Okay, so as of recently I have been spending a considerable amount of time playing EDH on MTGO. However MTGO’s form of EDH is not called Elder Dragon Highlander, it is instead called “Commander.” There are some significant differences between Commander and EDH that one needs to be aware of when designing a deck around the format.
First off, in Commander games are played between three to four players. The Client is unable to properly understand commander rules unless you play a three or four player game by choosing the Constructed || Commander Game Type and the Commander Play Structure. Unfortunately this means that you have to play in the Casual — Multiplayer Room and can’t play the game anywhere else in the client.
In EDH you cannot play a card unless it matches your Generals casting cost 100%. This means that it cannot have any mana symbols rules text or casting cost section that do not match what is in your Generals casting cost. This means that cards such as Thelon of Havenwood are illegal as Generals. However, in Commander, you are allowed to run a card that has mana symbols in their rules text that do not match your Generals casting cost, so long as their casting cost matches the Generals casting cost. This means that you can run any of the 5 of the Bringer’s in an appropriately colored mono, dual, or triple color deck, where as in EDH you would only be able to play them in a 5 color deck.
Some other key differences are the banned list differences. These differences are quite striking. First off, due to the fact that they have not yet been printed, in Commander not one of the Power Nine has been banned. Braids, Cabal Minion happens to be banned not just as a General (also known as a Commander) but as a card in the main deck as well. Grindstone is still banned in Commander, where as Painter’s Servant is not. Due to the Command Zone not having yet been introduced to Magic Online as of yet, Riftsweeper is still banned in MTGO’s Commander format. Despite Fastbond, Crucible of Worlds, and Strip Mine being an unbelievable force to be reckoned with in paper MTG, Fastbond is not actually in print in MTGO. As such it has yet to be banned in Commander. Neither Crucible, or Strip Mine are banned either at the moment. The following Cards are not in print on MTGO and thus not banned as of yet: Library of Alexandria, Metalworker, Time Vault, and Yawgmoth’s Bargain. Meanwhile the following cards that are in print in MTGO for whatever reason are not banned in Commander: Limited Resources, and Recurring Nightmare (They haven’t been banned yet; both have been released with the recent Exodus edition so have fun with them until March – MtGCP).
Ultimately, the biggest difference between EDH and Commander, comes in the form of a bug in the MTGO client. This bug makes it so the replacement effect that would allow the General to go to the exiled zone (yes Commander still uses the exiled zone) instead places the General in the graveyard first, and then only after it is in the graveyard gives you the option to place it into the exiled zone. This means that effects that trigger when a card is placed in the graveyard will always trigger before the general is exiled. So, cards like Progenitus are significantly worse in MTGO, where as cards like Child of Alara are significantly better.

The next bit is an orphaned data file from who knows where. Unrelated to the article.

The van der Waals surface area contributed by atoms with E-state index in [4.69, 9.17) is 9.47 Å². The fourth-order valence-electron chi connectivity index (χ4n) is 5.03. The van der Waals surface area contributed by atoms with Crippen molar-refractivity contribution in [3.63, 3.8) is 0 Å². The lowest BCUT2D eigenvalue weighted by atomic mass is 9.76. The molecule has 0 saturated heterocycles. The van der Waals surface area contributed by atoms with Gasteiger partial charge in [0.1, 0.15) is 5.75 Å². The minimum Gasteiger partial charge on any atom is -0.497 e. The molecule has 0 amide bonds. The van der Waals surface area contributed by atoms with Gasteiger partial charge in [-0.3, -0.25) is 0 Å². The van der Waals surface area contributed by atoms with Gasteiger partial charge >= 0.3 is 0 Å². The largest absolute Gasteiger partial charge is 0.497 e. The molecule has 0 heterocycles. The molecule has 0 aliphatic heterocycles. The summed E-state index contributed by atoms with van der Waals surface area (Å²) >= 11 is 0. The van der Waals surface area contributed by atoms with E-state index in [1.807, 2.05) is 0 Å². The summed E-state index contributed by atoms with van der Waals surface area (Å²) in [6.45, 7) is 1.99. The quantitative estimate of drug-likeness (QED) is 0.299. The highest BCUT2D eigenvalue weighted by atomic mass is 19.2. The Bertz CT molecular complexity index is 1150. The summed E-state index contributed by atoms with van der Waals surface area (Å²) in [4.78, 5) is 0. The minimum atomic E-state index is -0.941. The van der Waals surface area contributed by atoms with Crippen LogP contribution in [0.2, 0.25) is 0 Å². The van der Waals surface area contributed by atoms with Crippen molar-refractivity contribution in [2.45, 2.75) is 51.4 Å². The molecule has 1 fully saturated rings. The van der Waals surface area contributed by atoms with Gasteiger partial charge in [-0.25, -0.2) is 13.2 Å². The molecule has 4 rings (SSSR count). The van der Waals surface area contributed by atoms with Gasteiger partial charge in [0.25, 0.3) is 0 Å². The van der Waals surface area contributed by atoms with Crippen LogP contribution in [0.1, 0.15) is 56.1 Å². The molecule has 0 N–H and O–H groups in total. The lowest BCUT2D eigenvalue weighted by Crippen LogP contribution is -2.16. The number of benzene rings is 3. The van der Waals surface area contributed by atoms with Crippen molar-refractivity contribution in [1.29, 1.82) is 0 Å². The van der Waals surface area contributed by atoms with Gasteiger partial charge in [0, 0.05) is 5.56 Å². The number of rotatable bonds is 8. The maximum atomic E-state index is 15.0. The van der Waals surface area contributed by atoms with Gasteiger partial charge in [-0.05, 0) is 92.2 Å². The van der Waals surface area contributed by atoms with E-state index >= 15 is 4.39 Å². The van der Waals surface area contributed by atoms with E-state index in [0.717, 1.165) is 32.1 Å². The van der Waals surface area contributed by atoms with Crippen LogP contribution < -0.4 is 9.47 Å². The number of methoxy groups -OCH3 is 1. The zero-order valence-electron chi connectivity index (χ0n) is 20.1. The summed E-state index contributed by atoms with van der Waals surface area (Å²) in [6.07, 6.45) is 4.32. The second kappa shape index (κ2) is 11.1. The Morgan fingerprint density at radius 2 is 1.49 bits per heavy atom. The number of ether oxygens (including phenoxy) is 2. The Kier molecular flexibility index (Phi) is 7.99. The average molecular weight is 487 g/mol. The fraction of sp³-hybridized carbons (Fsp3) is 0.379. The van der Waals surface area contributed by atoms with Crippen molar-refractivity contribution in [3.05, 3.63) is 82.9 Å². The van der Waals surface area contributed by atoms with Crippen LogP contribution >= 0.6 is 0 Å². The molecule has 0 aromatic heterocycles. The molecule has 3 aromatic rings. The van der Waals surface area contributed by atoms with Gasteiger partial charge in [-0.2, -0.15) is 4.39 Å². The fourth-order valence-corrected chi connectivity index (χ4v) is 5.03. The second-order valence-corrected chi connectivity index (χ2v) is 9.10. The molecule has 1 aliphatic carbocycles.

My Deck: Brion Stoutarm;
When I first started playing MTGO in earnest, I decided I wanted to participate in the Commander community. So I had to decide on a deck to use for this purpose, at least to get me started. I decided to transition one of my paper decks into this format. The one I went with was my newest deck, Brion Stoutarm, The deck has some very interesting synergies while at the same time is a very potent deck. When I first started playing the deck on MTGO, I had a nack of taking players by storm and winning games quite often. I still win quite frequently, however not as often as I used to. One of the things I have noticed about myself, and that I need to work on, is that I often focus on the wrong player… the weakest link if you will. That needs to be changed if I am going to be able to stand any real chance in the Player Run EDH tournaments that the MTGO User DarkPrincess83 runs. The details of these tournaments can be found in this thread on the official WotC forums.
When I put the deck together, I had to decide on some things to cut from the paper list, as the paper list just wasn’t efficient enough, nor was it fast enough. Additionally there were just a few too many things that did not transition into MTGO due to not having been put into print as of yet.
The following is a list of cards I removed from the deck, along with the reason I removed them
- Shivan Gorge (basically, this card was too slow for this deck. What I mean by this is that the card requires you to invest mana into it every turn in order to do something. That is not something that a Brion Stoutarm deck really wants to be doing. It really wants to be focusing on dealing as much damage as efficiently as possible as fast as possible.)
- Keldon Megaliths (similarly too slow for this deck, plus it was very rare that it worked due to the deck not having any way to empty its hand reliably without actually playing threats.)
- Darksteel Citadel (Regardless of the Fact that this deck does run some land destruction, it really isn’t enough Land Destruction to really desire this particular land. Instead it is a particular type of LD that just would prefer that I run more basic lands.)
- Order // Chaos (There are definitely much better options than this card.)
- Soul Warden (This card has a much more potent big sister at 2 mana.)
- Reya Dawnbringer (Too expensive for what it does.)
- Fork (I don’t think this was nearly effective enough to warrant inclusion.)
- Boros Garrison (There was a better version of the card that doesn’t come into play tapped or cause a land to bounce.)
- Karmic Guide (not yet released on MTGO.)
- Congregate (not yet released on MTGO.)
- Mistveil Plains (decided to go with a dual land instead.)
- Mind Stone (in this particular case the Jitte is just so much better than mana acceleration in my opinion.)
- Shinka, the Bloodsoaked Keep (I wanted Eiganjo Castle instead for this deck, though after playing the deck a few times, I think I may end up going back to the Shinka as I have found the Eiganjo Castle to not really be all that relevant as often as I thought it would be. The only advantage it really offers is an additional white mana which is kind of important.)